VCU students call bills prohibiting LGBTQ discrimination a step in right direction

Illustration by Ashlyn Rudolph

Anya Sczerzenie, Contributing Writer

Bills prohibiting discrimination against LGBTQ Virginians in employment, housing and public accommodations are garnering support from VCU students, who call it a step in the right direction and say “other states should follow in our footsteps.”

Two proposals to grant more protections for LGBTQ people in Virginia are advancing through the General Assembly and have each passed one chamber of the legislature.

“I feel it’s applicable to the demographics of the U.S. right now, especially with the transgender community,” said broadcast journalism senior Adoja Henderson, who identifies as bisexual. “I feel like this is a good stepping stone, and other states should follow in our footsteps.”

Infographic by Andy Caress

The Virginia Values Act, which includes Senate Bill 868 — sponsored by Sen. Adam Ebbin, D-Alexandria — and House Bill 1663 — sponsored by Del. Mark Sickles, D-Fairfax — adds new protections and strengthens those already in place. It adds discrimination by sexual orientation or gender identity to the list of unlawful housing practices.

“Watching politics at work can make one feel nauseous; however, observing this year’s General Assembly is almost like living a dream,” Bill Harrison, president and executive director of local advocacy group Diversity Richmond, said in a news release. “For years, we have asked to simply be treated like everyone else … not to fear being fired or denied housing or public accommodations due to who we are.”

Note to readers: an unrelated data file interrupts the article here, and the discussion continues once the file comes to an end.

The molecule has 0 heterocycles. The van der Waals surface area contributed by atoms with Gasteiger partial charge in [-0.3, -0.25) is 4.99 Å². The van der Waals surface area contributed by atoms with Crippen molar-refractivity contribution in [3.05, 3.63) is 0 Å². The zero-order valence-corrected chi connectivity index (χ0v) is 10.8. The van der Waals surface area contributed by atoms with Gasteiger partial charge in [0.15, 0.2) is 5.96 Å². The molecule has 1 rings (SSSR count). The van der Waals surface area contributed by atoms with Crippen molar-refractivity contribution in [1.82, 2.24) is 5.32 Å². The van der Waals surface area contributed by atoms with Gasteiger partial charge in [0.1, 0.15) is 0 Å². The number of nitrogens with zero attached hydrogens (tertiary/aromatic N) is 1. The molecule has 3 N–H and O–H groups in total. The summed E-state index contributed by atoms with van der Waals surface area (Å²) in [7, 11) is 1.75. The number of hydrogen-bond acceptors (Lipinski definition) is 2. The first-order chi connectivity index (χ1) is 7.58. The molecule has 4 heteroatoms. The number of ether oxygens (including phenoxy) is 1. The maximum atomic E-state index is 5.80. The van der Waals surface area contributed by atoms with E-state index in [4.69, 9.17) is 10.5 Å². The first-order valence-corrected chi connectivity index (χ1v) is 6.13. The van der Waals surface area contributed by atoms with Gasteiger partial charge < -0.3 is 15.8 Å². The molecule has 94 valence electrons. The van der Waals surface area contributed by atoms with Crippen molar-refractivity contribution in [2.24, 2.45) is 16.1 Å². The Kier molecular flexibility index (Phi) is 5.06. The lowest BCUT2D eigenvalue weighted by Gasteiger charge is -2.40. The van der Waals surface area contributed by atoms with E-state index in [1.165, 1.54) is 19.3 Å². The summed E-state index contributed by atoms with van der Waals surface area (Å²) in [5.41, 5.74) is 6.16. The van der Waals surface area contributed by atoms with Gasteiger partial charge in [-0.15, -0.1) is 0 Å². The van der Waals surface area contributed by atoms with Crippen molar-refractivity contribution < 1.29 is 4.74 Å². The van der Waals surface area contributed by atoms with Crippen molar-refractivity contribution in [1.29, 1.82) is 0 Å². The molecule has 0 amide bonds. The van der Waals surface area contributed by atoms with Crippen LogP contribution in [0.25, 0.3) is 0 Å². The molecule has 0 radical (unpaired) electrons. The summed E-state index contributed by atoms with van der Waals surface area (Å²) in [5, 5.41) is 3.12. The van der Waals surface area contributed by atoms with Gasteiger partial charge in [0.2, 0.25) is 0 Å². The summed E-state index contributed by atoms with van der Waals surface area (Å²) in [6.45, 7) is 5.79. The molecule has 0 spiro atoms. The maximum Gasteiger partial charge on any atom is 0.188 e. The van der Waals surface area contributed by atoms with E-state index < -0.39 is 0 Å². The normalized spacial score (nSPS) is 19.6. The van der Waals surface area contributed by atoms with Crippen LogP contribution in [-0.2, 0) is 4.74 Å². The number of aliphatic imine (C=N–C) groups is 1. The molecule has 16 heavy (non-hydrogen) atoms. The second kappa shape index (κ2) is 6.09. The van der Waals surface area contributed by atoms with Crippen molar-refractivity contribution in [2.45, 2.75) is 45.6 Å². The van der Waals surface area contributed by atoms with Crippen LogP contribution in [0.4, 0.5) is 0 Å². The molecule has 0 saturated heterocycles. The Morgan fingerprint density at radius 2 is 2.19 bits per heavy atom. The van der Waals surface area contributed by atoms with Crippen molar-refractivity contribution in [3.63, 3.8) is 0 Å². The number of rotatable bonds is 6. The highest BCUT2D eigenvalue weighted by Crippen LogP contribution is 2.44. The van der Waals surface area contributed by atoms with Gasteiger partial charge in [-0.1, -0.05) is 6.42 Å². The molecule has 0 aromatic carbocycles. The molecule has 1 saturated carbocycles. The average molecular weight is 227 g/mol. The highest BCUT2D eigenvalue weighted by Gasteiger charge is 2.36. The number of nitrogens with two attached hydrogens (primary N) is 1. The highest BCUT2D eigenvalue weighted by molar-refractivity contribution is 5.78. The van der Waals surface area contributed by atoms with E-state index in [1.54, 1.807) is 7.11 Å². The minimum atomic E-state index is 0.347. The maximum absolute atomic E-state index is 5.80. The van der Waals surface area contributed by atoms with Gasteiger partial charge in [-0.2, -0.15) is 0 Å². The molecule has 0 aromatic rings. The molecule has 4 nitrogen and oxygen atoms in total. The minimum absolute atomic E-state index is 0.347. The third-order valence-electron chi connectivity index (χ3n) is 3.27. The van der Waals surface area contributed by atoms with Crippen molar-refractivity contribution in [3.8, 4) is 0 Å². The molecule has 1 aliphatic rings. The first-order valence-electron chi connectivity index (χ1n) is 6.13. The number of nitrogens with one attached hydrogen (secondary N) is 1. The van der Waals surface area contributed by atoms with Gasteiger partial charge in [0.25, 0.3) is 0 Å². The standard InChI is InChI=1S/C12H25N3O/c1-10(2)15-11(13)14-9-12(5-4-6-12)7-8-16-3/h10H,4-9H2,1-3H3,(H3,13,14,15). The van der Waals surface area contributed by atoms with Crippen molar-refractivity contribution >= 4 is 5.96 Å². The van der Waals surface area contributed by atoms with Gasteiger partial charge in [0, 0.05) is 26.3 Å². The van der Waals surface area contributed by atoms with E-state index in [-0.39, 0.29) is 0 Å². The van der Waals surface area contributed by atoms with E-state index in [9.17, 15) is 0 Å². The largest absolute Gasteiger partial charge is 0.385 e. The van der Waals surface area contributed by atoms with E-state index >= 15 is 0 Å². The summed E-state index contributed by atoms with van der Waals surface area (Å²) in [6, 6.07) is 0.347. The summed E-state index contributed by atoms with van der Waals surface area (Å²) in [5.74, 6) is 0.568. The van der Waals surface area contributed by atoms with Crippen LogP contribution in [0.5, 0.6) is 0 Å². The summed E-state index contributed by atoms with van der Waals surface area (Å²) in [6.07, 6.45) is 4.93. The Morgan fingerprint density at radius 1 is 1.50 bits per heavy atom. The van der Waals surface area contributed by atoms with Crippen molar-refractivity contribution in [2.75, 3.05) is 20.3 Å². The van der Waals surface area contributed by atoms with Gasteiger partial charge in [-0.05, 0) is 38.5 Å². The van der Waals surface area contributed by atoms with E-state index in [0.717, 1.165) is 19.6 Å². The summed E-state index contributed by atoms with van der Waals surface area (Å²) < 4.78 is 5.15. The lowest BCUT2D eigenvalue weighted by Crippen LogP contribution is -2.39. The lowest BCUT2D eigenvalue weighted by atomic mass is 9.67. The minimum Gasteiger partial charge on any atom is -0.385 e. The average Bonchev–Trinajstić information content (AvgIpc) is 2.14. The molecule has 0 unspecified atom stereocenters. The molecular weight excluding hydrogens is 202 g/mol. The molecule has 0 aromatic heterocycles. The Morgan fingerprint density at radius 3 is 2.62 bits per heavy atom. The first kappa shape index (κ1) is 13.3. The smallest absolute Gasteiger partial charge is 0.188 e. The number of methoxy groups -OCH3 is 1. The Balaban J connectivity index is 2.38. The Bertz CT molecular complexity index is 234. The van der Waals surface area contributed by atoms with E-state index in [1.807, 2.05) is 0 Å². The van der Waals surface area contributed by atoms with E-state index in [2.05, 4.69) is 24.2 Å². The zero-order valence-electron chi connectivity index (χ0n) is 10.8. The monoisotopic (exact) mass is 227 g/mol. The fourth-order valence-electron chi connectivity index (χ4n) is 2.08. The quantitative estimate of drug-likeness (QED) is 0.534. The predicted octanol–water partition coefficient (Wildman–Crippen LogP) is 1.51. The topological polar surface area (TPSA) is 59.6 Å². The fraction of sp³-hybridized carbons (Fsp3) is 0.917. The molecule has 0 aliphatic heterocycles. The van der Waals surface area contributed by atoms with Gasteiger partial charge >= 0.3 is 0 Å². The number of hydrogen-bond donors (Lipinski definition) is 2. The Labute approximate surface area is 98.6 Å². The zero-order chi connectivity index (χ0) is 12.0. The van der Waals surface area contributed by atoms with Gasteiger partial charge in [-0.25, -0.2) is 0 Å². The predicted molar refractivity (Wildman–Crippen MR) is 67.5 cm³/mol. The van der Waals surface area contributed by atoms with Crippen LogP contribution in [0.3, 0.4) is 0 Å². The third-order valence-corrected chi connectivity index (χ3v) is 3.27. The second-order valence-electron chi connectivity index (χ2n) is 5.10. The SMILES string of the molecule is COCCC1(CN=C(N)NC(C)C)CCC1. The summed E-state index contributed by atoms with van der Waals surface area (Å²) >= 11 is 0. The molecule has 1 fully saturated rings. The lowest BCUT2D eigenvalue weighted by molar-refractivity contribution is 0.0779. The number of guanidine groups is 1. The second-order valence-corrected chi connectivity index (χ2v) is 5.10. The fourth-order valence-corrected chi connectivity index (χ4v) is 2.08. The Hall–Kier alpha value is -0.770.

The bills prohibit gender and sexual orientation discrimination in employment and credit applications. They also prevent people from being discriminated against in public accommodations — meaning someone can’t be kicked out of a business or restaurant for being LGBTQ.

Many VCU students, both those who identify as LGBTQ and those who do not, were happy to hear about this legislation.

“I’m quite pleased with this,” said mass communications student Shane Emory. “Sexual orientation discrimination should be just as illegal as racial and class discrimination.”

The House bill passed its chamber with a vote of 59-35, and the Senate version passed 30-9. Each of the bills is expected to pass in the opposite house now that Democrats control both chambers.

According to a news release by the Virginia Values Coalition, Gov. Ralph Northam, House Speaker Eileen Filler-Corn, D-Fairfax, and Senate Majority Leader Dick Saslaw, D-Fairfax, have all promised to pass protections for LGBTQ Virginians in 2020.

The Virginia Values Act would make Virginia the first Southern state to pass extensive LGBTQ protections, according to the Virginia Values Coalition, which lobbied for the bills to pass.

Some students said that this act is a step in the right direction, although it won’t completely fix the issues that LGBTQ Virginians face.

“Even if it’s not enough to make a complete change, it’s still a step in the right direction, and I’m all for it,” said political science graduate student Sara Ghandour.

Freshman political science major Genevieve Bashore says that public opinion needs to change along with the laws.

“Honestly, there probably won’t be an immediate effect, but if laws change, it will probably change people’s mindsets,” said Bashore, who identifies as bisexual. “Changing policies shapes public opinion. I know that a lot of younger people are okay with being gay, but making it acceptable in the eyes of the law helps people be more accepting. Older generations didn’t have that.”

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